SpaceOps 2014

SpaceOps1After successfully hosting a stand as a first-time exhibitor in Stockholm, Sweden in 2012, SANSA became a member-at-large of the International Committee on Technical Interchange for Space Mission Operations and Ground Data Systems (SpaceOps).

Every two years, the worlds' major space-faring nations get together to discuss the latest operations technology, trends and best practices used in the field. This year, the SpaceOps 2014 conference and exhibition took place in Pasadena, USA, from 5-9 May. At the event, SANSA submitted a request to bid for SpaceOps 2018.

At SpaceOps 2014, SANSA moved to Executive membership status. At the Executive's meeting, Tiaan Strydom, SANSA Space Operations International Business Manager, submitted SANSA's nomination to host SpaceOps 2018. The winning bidder will be announced in the course of the next six months.

 The next SpaceOps conference and exhibition will be hosted by KARI (Korea Aerospace Research Institute) in Daejeon, Korea.

Final manoeuvres on NASA's LADEE performed from SA ground station


An artist's concept of NASA's Lunar Atmosphere and Dust Environment Explorer (LADEE) spacecraft seen orbiting near the surface of the moon.

Image Credit: NASA Ames/Dana Berry 

Hartebeesthoek, 25 April 2014. It has been confirmed that NASA's Lunar Atmosphere and Dust Environment Explorer (LADEE) spacecraft impacted the Moon on 17 April 2014, following a number of final manoeuvres performed from the South African National Space Agency's (SANSA) Hartebeesthoek station.

"We have been supporting this mission since the date of launch," says Tiaan Strydom, International Business Manager at SANSA Space Operations. "Our team played an important role in providing various TT&C support services to the probe since launch in September 2013, with this coming to an end as the final manoeuvres were executed together with other ground stations, tasking the probe to deorbit," explains Strydom. This placed the LADEE into a trajectory to impact the far side of the moon.

How can you be sure where you are?

Eugene compressedScientists and engineers at SANSA Space Operations are working on a South African version of a much more accurate satellite navigation system.

Satellite-Based Augmentation Systems (SBAS) typically use multiple ground stations at a precisely-surveyed location to take measurements from orbiting navigation satellites. This brings better accuracy, integrity, continuity and availability to a navigation system.

"To put it simply, navigation satellites tell you where you are, but an SBAS system confirms the information is correct and safe for functions such as landing planes in bad weather and operating vehicles without drivers," says Eugene Avenant, Chief Engineer at SANSA Space Operations.

Europe's SBAS system, known as EGNOS, was certified in March 2011 after ten years of effort.

There was talk for a few years of extending EGNOS to South Africa, but a technical review showed there was little benefit because Europe and South Africa does not see the same constellation of navigation satellites at any one time resulting in poor performance for the South African extension.

"We concluded that it was better to build our own and to share it with other neighbouring African states," Avenant says. By borrowing from the technology and experience of EGNOS, South Africa hopes to have an enhanced satellite navigation system in place by 2020.


New upgrade gives SANSA the international edge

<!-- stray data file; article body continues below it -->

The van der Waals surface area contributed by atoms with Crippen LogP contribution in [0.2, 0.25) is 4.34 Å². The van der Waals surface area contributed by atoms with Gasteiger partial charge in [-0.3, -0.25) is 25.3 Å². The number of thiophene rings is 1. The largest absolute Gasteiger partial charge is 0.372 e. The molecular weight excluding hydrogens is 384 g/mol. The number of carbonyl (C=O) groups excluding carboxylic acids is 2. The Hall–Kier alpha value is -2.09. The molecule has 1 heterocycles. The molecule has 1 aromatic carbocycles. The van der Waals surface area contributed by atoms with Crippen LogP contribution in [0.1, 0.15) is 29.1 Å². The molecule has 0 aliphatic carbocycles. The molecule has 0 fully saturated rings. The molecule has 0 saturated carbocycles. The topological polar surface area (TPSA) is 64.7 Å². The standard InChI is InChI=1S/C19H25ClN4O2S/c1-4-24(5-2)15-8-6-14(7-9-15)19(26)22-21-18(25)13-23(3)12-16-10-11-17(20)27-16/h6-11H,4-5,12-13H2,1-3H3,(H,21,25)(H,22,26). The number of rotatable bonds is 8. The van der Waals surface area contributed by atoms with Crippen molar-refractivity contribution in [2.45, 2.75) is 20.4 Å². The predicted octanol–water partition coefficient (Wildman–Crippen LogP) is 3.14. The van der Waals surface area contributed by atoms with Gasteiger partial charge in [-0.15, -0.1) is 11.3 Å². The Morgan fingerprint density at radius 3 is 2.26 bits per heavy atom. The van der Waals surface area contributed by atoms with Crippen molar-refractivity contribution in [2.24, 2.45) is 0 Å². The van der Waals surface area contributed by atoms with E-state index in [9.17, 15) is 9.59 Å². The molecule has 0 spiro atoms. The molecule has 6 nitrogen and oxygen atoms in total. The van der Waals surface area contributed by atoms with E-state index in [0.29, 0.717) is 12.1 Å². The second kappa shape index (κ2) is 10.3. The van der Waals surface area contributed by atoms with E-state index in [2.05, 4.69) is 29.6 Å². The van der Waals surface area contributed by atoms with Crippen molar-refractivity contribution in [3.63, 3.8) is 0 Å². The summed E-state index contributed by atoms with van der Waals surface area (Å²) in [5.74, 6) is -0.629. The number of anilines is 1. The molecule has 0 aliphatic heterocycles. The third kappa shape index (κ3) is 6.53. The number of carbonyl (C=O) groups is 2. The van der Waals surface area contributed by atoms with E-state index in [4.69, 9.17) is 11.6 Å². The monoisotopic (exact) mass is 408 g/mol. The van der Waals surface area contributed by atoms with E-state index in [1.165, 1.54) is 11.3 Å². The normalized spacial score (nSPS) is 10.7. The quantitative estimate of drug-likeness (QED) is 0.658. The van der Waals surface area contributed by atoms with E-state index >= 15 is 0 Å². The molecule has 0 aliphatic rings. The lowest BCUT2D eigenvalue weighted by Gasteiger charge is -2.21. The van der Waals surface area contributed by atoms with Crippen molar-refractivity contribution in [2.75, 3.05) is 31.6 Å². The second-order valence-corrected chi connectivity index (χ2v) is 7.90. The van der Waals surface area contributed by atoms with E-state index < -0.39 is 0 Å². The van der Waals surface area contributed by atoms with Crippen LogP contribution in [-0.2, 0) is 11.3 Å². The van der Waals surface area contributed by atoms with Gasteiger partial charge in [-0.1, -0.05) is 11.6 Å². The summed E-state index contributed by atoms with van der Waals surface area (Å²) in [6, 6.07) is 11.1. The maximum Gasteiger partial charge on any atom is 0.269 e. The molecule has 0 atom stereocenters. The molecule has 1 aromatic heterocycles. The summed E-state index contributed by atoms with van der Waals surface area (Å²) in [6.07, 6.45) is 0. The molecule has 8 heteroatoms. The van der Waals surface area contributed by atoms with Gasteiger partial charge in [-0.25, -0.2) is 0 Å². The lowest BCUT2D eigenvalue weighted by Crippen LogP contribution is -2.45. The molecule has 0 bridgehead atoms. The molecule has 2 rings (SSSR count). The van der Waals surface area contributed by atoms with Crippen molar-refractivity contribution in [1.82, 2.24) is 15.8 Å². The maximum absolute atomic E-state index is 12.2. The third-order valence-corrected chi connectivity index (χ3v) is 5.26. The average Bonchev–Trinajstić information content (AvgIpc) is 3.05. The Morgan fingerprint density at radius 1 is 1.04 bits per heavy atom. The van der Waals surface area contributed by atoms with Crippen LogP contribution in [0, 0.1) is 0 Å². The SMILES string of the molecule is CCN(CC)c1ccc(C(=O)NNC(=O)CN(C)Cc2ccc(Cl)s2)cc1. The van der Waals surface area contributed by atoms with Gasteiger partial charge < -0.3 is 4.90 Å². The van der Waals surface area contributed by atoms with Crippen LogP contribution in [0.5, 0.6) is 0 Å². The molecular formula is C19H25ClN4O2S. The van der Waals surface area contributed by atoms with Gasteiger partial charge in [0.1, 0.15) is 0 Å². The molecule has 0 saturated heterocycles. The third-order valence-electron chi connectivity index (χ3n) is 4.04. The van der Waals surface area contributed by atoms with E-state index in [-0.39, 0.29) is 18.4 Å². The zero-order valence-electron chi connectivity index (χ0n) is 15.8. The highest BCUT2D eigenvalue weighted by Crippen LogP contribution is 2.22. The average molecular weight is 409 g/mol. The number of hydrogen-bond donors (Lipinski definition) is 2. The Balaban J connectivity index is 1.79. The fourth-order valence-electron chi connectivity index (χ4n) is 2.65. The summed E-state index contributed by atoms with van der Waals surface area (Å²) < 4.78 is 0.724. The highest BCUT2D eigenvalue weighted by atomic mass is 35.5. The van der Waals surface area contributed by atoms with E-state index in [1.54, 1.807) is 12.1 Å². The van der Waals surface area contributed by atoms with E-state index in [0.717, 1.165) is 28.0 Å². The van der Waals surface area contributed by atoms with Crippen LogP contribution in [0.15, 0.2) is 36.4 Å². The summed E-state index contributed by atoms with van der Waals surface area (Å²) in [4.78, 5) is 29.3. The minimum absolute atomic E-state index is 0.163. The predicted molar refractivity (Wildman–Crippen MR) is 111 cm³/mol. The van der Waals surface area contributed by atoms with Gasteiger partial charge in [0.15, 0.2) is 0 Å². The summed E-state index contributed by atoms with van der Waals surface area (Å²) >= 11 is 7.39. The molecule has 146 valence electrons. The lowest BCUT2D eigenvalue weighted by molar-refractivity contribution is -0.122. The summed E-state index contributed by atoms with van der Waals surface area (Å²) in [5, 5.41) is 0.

DSC03244A recent Ka-band antenna upgrade is putting SANSA Space Operations at Hartebeesthoek in a uniquely competitive position to monitor a new wave of satellites launched over the southern hemisphere.

In 1997 Hartebeesthoek installed the first Ka-band tracking, telemetry and command antenna in order to support the launch of a US Ka-band satellite constellation which broadcast to three American television networks.

Installation and staff training on the antenna took nine months. For the next fifteen years, a small part of the Ka-band spectrum was used, and only irregularly. The Ka-band has recently become more popular as a satellite frequency, prompting SANSA to invest in an upgrade which will enable the Space Operations team to support more launches and In-Orbit Testing campaigns.

Having started in January 2014, the project includes the replacement of the antenna feed horn and all the equipment for receiving and transmitting the full commercial Ka-band. Acceptance testing has been completed and the antenna is ready for its first mission.

By updating the antenna, SANSA is able to offer clients the entire range within the Ka-band frequency, thus creating new possibilities for international business and partnerships.


Second Mars Mission supported by South Africa

The South African National Space Agency (SANSA) has been identified by the Indian Space Research Organisation (ISRO) to provide satellite tracking, telemetry and command services to their first Mars operation – the Mars Orbiter Mission (MOM).


India's Mars Orbiter Mission (MOM). If successful, India would be the fourth space agency to explore the Red Planet.  Image credit

India successfully launched the PSLV-C25 rocket carrying the MOM spacecraft at 11:08 CAT on 5 November 2013. At 12:53 CAT, SANSA's Hartebeesthoek (HBK) ground station acquired the satellite signal and is providing the craft with Transfer-orbit Support services (TOSS) shortly after injection. "The HBK station is ideally located to be the closest point to the satellite per pass," says Pandey Shyam, an ISRO scientist stationed at HBK for the TOSS duration. "The satellite is in its elliptical orbit, and several manoeuvres are planned before the final Mars injection manoeuvre which should take place around 30 November 2013," Shyam adds.

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